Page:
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Remarks Prior to Discussions With European Union Leaders and an Exchange With Reporters

December 05, 1997

The President. Let me say very briefly that we are delighted to have another one of our EU summits, and it's particularly interesting because we now have two Luxembourgers here instead of one, which gives them, I think, the highest percentage of world leadership compared to population of any country in the world by a good long ways. [Laughter] And we have a lot to discuss, but I just want to thank President Santer and Prime Minister Juncker for the work that we have done together with the EU in the last 6 months under the presidency of Luxembourg, and I look forward to the discussions today.

International Agreement on Greenhouse Gas Emissions

Q. Are you changing your position, softening on global warming?

The President. Softening or toughening?

Q. Whichever. You tell us.

The President. Well, we're working in Kyoto to try to get an agreement, and we'll see if we can. We hope we can.

Q. Is a compromise impossible considering the distance between the two positions, the EU on one side, the U.S. on the other side?

The President. Not if everybody wants an agreement. Our position is that it's a global issue, we want to get global involvement, and we want this to be the beginning of a process which eventually will have everyone in the world involved in dealing with this issue. And I think that the chances that we can get an agreement are reasonably good if everybody there really wants an agreement and we want to see countries bound to targets which will lead us to reduced greenhouse gas emissions. That's the real test.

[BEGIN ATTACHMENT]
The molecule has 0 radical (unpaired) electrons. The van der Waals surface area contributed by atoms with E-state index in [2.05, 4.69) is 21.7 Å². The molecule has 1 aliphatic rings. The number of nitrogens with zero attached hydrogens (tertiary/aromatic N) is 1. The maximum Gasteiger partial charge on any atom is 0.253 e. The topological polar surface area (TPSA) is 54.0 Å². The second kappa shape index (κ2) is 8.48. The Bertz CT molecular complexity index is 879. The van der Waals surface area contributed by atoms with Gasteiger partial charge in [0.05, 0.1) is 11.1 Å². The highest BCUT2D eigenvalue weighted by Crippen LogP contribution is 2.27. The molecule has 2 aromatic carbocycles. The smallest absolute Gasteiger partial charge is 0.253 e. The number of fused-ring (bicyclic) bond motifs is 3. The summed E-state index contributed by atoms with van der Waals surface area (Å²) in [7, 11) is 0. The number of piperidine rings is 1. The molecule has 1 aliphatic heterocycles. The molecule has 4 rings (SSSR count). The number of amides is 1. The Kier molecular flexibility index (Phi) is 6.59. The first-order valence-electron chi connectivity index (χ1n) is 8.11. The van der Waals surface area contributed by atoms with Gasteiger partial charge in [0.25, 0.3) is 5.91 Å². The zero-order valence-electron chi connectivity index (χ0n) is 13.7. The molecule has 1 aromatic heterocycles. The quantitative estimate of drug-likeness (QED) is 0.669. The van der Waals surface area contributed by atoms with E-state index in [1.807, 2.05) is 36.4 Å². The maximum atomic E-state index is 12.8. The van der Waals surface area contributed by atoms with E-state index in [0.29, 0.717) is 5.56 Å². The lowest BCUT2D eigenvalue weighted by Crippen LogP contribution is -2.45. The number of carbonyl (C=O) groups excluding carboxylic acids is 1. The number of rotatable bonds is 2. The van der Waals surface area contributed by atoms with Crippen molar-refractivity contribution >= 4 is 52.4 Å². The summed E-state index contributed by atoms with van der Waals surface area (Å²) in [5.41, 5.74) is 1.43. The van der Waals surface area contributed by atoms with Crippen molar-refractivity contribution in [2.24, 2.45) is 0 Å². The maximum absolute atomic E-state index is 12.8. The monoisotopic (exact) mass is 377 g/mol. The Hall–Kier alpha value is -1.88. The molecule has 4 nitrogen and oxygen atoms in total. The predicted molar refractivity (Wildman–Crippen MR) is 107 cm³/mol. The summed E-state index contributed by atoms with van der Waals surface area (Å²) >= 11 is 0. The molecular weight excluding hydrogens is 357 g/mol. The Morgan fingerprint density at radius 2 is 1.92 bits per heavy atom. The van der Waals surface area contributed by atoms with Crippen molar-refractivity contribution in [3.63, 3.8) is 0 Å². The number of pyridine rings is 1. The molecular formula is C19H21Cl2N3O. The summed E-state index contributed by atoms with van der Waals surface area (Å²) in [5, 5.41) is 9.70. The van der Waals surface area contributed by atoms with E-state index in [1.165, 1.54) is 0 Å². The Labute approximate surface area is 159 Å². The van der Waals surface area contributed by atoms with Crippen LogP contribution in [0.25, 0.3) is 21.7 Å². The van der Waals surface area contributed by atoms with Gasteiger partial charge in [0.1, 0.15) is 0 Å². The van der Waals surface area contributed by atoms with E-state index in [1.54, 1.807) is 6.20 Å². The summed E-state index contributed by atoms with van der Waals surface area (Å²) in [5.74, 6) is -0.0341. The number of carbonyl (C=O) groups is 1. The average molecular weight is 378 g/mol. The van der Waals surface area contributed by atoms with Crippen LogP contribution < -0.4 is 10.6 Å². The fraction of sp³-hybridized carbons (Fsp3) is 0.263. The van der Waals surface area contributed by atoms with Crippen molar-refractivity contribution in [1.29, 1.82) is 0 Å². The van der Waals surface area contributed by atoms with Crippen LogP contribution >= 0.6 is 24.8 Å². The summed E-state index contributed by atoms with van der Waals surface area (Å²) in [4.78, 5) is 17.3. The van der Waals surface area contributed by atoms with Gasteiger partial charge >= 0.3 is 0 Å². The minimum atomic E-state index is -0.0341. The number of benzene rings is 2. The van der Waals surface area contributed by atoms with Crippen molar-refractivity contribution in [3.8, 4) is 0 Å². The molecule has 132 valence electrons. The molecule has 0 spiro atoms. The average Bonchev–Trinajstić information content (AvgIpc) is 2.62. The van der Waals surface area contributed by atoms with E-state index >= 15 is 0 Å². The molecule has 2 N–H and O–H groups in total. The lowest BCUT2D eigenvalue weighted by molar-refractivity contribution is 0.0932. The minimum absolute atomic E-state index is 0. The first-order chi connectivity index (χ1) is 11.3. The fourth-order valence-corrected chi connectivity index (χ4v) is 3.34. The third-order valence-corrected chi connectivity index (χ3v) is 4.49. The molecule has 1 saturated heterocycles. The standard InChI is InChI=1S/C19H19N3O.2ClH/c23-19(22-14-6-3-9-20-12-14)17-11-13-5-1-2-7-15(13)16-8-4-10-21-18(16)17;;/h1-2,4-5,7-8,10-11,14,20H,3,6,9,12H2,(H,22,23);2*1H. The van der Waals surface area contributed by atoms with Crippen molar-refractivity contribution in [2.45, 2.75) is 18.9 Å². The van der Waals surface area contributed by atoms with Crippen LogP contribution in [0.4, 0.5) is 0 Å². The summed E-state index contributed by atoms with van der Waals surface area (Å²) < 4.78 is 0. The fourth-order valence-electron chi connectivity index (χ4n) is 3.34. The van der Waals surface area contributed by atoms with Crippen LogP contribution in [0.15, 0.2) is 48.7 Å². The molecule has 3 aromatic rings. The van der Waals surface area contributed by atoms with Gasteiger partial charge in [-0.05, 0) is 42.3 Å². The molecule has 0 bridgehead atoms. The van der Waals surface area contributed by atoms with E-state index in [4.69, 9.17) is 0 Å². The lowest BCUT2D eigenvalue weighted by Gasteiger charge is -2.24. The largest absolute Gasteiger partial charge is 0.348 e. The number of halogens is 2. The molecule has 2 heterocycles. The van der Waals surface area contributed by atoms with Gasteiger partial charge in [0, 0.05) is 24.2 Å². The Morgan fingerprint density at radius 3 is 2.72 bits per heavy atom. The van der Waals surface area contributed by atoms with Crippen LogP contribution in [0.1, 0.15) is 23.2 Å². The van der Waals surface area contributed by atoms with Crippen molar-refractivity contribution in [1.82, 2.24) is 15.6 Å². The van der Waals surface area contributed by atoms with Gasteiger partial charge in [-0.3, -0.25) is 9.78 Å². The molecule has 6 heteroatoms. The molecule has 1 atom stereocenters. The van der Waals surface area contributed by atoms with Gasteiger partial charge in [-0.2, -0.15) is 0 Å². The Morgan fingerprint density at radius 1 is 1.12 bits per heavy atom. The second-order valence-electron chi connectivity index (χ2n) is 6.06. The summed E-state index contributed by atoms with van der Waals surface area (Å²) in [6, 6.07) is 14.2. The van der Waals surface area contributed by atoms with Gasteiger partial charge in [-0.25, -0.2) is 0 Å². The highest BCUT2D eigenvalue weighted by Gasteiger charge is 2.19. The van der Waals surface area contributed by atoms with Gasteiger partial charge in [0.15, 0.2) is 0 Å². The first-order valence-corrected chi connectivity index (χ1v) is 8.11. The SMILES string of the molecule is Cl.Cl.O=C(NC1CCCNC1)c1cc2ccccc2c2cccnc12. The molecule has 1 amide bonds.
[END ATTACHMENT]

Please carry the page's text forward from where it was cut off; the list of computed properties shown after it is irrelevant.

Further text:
Middle East Peace Process

Q. Did you give Secretary Albright any new marching orders on the Middle East?

The President. Well, we had a good meeting on things that we think will move the ball forward. And she's going with the instructions that I gave her to talk to Prime Minister Netanyahu and Chairman Arafat, and I'm very hopeful. I think it's in the nature of this process that the less I say, the better chance we have of making progress, so I don't think I want to talk about it too much.

Q. But these are new ideas?

The President. Oh, yes, we have some new ideas at least about the process, about where to go from here, or at least the different approaches. And we hope that it will move the ball forward. I think that they both understand that this is a time when something needs to be done to show concrete progress. I'm encouraged by that. We'll just have to see what happens.

Assistant Attorney General Nominee

Q. Are you planning to make a recess appointment of Bill Lee?

The President. I don't have anything to say about that now.

Minority Leader Richard A. Gephardt

Q. How about your conversation with Gephardt? Did you fight?

The President. I had a good talk with him, and we had a good visit. We agreed that we needed to focus on 1998, not only in terms of the politics of '98 but also in terms of the substance of what we can do to serve the people here. It was a very satisfactory talk.

NOTE: The President spoke at 10:56 a.m. in the Oval Office at the White House. The President met with Prime Minister Jean-Claude Juncker of Luxembourg in his capacity as President of the European Council and President Jacques Santer of the European Commission. In his remarks, he referred to Prime Minister Binyamin Netanyahu of Israel and Chairman Yasser Arafat of the Palestinian Authority. A tape was not available for verification of the content of these remarks.

William J. Clinton, Remarks Prior to Discussions With European Union Leaders and an Exchange With Reporters Online by Gerhard Peters and John T. Woolley, The American Presidency Project

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